Everything in Second LifeaEU"the avatars, the buildings, the accoutrementsaEU"is created by the players inside the game. There are no missions, no experience levelsaEU"the only goal is to create and explore an online world. The results have been wonderfully surreal: A game made by a player in Second Life that's now been licensed to become a real videogame. A currency exchange where players trade the virtual coin they earn from other players, "Lindens," for real greenbacks. An island designed for players with Asperger Syndrome to learn how to socialize. An in-world revolution where avatars wearing T-shirts reading "Born Free, Taxed to Death" revolted against the game developersaEU""Mad King George Linden"aEU"for their game fees.

It's like a dream that everyone's sharing, or, as David says, "the world's biggest, weirdest cocktail party." But the game works, because it retains the central idea behind MMORPGsaEU"more than anything else, people want to have second lives.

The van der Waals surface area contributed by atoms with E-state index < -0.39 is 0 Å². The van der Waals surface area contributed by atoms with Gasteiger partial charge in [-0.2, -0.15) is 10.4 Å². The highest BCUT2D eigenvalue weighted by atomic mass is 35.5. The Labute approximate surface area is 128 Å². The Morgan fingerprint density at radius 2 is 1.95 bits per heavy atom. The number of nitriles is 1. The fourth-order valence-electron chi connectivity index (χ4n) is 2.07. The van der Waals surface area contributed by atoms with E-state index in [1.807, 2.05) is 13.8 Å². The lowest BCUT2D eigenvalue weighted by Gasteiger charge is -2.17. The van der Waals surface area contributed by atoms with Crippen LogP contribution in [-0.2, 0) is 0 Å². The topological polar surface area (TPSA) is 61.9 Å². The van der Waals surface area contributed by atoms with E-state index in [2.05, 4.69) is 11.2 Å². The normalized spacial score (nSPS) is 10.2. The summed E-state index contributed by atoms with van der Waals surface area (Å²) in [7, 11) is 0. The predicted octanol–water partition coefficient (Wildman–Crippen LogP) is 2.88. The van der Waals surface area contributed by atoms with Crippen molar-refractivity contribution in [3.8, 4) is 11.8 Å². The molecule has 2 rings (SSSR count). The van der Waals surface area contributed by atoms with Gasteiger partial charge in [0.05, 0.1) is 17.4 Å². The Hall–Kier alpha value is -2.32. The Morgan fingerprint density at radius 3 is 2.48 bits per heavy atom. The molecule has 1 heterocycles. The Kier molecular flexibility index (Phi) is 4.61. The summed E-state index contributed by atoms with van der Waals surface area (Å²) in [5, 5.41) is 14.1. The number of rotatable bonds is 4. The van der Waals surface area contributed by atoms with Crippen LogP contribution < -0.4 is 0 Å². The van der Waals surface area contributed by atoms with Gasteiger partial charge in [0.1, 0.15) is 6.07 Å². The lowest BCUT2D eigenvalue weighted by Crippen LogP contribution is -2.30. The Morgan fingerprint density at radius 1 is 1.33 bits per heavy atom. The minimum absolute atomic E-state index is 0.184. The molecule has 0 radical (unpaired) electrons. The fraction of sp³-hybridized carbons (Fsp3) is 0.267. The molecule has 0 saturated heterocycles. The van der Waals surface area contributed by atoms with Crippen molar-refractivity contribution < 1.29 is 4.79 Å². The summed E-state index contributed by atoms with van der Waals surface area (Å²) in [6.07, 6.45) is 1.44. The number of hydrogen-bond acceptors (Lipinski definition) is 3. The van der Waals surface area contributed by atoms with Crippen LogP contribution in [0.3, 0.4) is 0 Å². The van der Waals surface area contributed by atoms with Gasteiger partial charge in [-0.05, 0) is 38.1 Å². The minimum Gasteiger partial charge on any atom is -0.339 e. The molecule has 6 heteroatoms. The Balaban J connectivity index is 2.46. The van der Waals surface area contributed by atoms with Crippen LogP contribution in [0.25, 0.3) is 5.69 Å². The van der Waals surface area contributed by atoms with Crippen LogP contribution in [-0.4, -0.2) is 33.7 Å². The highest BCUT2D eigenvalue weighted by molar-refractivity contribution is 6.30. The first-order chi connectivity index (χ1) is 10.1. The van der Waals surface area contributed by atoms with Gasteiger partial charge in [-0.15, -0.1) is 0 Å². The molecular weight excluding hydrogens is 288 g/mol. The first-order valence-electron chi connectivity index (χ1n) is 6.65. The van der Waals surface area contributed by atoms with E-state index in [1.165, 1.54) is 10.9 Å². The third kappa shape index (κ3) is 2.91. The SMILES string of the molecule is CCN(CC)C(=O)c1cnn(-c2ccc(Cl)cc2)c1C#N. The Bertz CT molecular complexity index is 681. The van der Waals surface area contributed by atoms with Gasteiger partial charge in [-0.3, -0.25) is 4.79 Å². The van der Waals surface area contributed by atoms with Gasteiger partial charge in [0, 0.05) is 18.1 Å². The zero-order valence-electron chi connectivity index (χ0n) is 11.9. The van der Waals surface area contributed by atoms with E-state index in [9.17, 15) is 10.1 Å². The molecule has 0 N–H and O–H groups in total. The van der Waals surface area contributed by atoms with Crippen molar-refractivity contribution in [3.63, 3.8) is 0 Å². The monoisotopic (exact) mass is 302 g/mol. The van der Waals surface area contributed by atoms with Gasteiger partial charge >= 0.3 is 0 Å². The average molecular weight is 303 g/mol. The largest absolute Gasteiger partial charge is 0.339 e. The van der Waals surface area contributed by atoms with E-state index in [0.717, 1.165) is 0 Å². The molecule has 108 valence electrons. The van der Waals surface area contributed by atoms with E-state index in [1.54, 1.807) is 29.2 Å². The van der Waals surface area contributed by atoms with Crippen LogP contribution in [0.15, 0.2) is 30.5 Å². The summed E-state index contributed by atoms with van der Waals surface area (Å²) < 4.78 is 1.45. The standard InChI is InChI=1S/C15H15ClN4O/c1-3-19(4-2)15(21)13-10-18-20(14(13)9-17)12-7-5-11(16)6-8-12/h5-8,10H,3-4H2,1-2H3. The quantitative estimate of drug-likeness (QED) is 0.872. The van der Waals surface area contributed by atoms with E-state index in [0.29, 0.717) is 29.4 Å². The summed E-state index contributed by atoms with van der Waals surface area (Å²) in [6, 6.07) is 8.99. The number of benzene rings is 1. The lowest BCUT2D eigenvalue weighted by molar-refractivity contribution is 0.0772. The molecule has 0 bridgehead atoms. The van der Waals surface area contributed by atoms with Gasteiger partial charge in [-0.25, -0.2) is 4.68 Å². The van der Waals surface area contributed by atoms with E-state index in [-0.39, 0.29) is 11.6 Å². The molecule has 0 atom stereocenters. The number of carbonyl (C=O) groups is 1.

"Videogames are the popular culture face of digital revolution," says David, just like cinema has always been the popular faASSade of the technological revolution. The biggest developments in the computer worldaEU"faster processors, the advent of computer graphics, the InternetaEU"have all been represented byaEU"and often led byaEU"videogames. David believes MMORPGs are just the most fun example that, thanks to the Internet, we all have second lives.

"We've got these electronic identities now," says David. Most of us already have e-mail handles, a web address and acquaintances we've never met in person but interact with solely through the Internet. Is it that unusual to think that one day soon all these online interactions will be represented by virtual avatars communicating in a virtual world?